2017-2018 Winter Outlook

Some people LOVE winter, others are ‘meh’, while many others strongly dislike the season.  No matter your feelings about it, here in New England we have to deal with the snow and cold, but our winters quite often feature warm spells and rain.  To get an idea of what we should expect, here’s a brief look at what we could be in for this winter.

One of the biggest drivers of winter weather in North America is the El Nino/Southern Oscillation (ENSO).  ENSO is an ocean/atmosphere pattern originating in the Pacific.  The phases of this pattern can shape weather patterns around the globe including here in the United States.

ENSO data has been measured since 1950, so we have a good data set to look back upon; however, this phenomenon has been occurring for eons.

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We are currently in the La Nina stage of the ENSO, that’s when cooler-than-normal-water exists along the Pacific equator off South America.  Long range computer models indicate that this coming winter (December, January and February) is expected to have a weak La Nina in place.  Using this information, we can look back on previous winters when a weak La Nina was in place.  There are ten.  Those ten years and the how the numbers for Providence added up during those winters (December, January and February) are listed below.

Years with a Weak La Nina and the Winter Weather Data

The numbers in red indicate when that data was above average.  In summary, there were 4 years with above normal snowfall, 5 years warmer than average and 5 years with above average precipitation.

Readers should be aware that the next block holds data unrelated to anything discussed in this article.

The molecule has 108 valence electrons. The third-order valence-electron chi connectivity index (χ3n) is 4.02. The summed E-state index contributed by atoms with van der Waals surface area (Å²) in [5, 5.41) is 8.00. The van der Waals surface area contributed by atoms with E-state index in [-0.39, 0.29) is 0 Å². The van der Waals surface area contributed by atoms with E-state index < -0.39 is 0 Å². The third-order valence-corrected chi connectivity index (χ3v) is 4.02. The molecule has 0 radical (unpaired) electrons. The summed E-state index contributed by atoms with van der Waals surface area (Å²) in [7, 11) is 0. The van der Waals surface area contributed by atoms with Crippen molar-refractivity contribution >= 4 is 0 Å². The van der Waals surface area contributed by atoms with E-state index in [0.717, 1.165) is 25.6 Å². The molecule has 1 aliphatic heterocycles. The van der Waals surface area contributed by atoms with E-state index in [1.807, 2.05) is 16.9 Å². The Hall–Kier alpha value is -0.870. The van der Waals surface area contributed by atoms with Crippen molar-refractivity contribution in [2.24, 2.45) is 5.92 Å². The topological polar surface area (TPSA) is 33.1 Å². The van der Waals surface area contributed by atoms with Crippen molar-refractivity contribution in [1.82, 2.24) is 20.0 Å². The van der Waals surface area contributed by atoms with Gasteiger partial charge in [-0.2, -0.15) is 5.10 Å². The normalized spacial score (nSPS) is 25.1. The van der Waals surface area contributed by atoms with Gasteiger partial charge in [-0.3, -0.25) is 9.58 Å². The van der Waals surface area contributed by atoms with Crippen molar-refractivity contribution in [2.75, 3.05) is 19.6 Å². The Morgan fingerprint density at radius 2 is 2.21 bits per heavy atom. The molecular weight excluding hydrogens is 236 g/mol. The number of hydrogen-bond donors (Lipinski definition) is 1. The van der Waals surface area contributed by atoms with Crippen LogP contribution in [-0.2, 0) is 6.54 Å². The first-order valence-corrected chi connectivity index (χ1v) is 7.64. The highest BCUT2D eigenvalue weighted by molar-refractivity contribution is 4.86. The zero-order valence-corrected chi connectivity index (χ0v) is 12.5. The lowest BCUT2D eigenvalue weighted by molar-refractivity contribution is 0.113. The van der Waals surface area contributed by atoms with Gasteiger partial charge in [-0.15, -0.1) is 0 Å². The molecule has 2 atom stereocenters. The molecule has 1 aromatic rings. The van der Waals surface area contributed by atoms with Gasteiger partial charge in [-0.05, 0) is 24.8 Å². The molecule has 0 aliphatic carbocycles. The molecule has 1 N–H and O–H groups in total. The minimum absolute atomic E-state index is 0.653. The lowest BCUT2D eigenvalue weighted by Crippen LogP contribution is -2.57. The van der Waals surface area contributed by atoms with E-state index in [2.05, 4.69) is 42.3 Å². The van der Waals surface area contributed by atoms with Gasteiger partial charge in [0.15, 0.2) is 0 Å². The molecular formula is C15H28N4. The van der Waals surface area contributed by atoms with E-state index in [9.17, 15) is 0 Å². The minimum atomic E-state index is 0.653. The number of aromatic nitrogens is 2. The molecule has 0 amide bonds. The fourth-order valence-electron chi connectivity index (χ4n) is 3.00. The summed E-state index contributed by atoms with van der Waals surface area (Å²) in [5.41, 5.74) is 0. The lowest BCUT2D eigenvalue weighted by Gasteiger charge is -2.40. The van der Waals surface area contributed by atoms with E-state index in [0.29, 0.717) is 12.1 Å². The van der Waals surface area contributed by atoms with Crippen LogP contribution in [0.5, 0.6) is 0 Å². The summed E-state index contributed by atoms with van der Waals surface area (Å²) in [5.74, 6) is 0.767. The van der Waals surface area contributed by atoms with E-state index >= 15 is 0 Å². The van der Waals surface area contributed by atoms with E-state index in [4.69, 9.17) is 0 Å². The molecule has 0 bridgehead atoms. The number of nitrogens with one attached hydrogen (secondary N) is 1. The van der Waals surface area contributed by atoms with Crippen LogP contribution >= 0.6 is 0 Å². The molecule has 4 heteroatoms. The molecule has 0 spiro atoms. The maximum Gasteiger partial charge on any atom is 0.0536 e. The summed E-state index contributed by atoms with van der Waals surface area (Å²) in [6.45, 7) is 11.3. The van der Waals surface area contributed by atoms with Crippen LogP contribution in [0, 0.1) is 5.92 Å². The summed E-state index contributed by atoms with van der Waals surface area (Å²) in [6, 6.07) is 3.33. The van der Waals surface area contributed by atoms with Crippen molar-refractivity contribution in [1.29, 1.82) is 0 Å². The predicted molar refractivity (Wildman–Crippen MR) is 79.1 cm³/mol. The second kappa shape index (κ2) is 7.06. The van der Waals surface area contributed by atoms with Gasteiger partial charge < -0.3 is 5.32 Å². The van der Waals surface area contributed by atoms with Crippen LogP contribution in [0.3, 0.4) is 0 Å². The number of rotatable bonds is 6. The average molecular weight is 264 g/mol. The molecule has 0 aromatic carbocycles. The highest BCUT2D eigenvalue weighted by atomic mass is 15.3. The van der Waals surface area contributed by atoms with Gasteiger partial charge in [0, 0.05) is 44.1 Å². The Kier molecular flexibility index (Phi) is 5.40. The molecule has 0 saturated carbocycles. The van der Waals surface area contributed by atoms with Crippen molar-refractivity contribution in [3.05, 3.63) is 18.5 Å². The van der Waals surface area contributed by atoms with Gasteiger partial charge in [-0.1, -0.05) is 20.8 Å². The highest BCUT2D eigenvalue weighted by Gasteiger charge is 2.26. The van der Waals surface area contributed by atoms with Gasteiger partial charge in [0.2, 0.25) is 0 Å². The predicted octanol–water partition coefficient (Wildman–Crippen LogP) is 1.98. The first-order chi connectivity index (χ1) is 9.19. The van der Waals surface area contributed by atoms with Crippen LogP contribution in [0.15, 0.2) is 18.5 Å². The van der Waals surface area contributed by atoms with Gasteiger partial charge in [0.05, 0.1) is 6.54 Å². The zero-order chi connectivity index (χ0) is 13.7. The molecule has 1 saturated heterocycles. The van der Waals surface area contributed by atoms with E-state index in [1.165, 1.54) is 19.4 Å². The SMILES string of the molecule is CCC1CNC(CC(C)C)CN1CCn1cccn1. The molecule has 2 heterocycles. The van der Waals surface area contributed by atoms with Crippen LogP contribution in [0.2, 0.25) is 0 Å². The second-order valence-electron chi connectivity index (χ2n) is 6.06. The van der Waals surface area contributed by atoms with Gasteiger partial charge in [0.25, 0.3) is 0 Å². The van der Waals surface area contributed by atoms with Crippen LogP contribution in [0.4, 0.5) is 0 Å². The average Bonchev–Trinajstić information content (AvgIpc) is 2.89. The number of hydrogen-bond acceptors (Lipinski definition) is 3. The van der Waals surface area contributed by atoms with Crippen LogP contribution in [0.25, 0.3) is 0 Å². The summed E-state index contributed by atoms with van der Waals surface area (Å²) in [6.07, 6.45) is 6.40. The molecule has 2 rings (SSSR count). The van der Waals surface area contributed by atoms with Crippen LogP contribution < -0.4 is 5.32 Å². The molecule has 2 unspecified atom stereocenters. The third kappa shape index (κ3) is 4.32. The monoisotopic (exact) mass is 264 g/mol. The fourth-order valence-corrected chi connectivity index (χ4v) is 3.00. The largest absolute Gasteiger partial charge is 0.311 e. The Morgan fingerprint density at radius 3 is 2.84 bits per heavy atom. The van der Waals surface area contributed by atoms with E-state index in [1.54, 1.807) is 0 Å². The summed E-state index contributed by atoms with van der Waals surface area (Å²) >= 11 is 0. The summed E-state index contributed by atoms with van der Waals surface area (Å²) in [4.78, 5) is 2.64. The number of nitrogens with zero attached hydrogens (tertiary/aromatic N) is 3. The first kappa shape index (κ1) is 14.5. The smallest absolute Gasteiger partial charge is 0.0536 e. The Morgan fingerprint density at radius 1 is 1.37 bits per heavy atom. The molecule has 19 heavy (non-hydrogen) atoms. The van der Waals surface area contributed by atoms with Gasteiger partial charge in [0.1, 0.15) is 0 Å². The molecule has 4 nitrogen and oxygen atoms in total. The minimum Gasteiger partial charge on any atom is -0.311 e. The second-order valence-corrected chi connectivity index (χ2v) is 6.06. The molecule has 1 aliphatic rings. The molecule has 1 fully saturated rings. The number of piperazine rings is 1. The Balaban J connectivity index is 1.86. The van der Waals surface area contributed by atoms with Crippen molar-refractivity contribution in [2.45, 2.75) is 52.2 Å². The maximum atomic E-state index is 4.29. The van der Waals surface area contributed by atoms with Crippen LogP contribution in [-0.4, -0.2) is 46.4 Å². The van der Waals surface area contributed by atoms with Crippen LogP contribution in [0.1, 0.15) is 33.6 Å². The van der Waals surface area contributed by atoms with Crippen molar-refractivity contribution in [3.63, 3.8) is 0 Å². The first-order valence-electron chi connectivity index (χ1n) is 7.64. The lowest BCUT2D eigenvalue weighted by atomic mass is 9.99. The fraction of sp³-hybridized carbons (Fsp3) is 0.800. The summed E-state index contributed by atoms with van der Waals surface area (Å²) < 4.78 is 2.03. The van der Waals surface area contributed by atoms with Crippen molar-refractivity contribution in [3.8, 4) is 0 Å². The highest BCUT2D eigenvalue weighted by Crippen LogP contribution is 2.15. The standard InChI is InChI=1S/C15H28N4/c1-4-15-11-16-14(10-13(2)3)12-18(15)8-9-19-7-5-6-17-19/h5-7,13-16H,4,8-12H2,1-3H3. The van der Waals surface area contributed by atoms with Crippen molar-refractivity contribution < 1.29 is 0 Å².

SIGNIFICANT AND MAJOR STORMS

No matter the overall weather pattern for a winter, we can still get significant storms.  In this analysis, we’ll use the arbitrary amount of 6″ of snow for a significant storm in Providence and 10″ as a major storm for the city.

Looking at the 10 winters with a weak La Nina, we counted how many times we had storms bringing 6″ or more of snow.  This was very interesting.  Of all the snow storms we had in the 30 months analyzed, we had 9 storms with 6″-10″ of snow.  Only three times were there storms with 10 inches or more, and two of those major storms occurred last year.

THE OUTLOOK

In summary, you’ll do some shoveling this year, but you’ll also need the umbrella.  There will be cold blasts but there will also be warm spells.   Whether we see a bunch of small storms or a couple of big storms is difficult to see right now, but the numbers indicate that we won’t have an insanely busy snow season.

An average winter (Dec-Feb) in Providence:

  • Snowfall average:  26.1″
  • Temperature average:  31.1°
  • Average rainfall:  11.75″

If a weak La Nina continues, this winter (December – February) will be pretty average.  The winter looks average.


There are other factors when it comes to winter storm forecasting, including weather patterns and water temperatures in the North Atlantic.  Those factors can affect individual storms differently and are better predicted on a week-to-week basis.  Chief Meteorologist Tony Petrarca will take a closer look at the other factors and will have more information on the winter weather outlook next week.  Be sure to tune in!

-Meteorologist T.J. Del Santo

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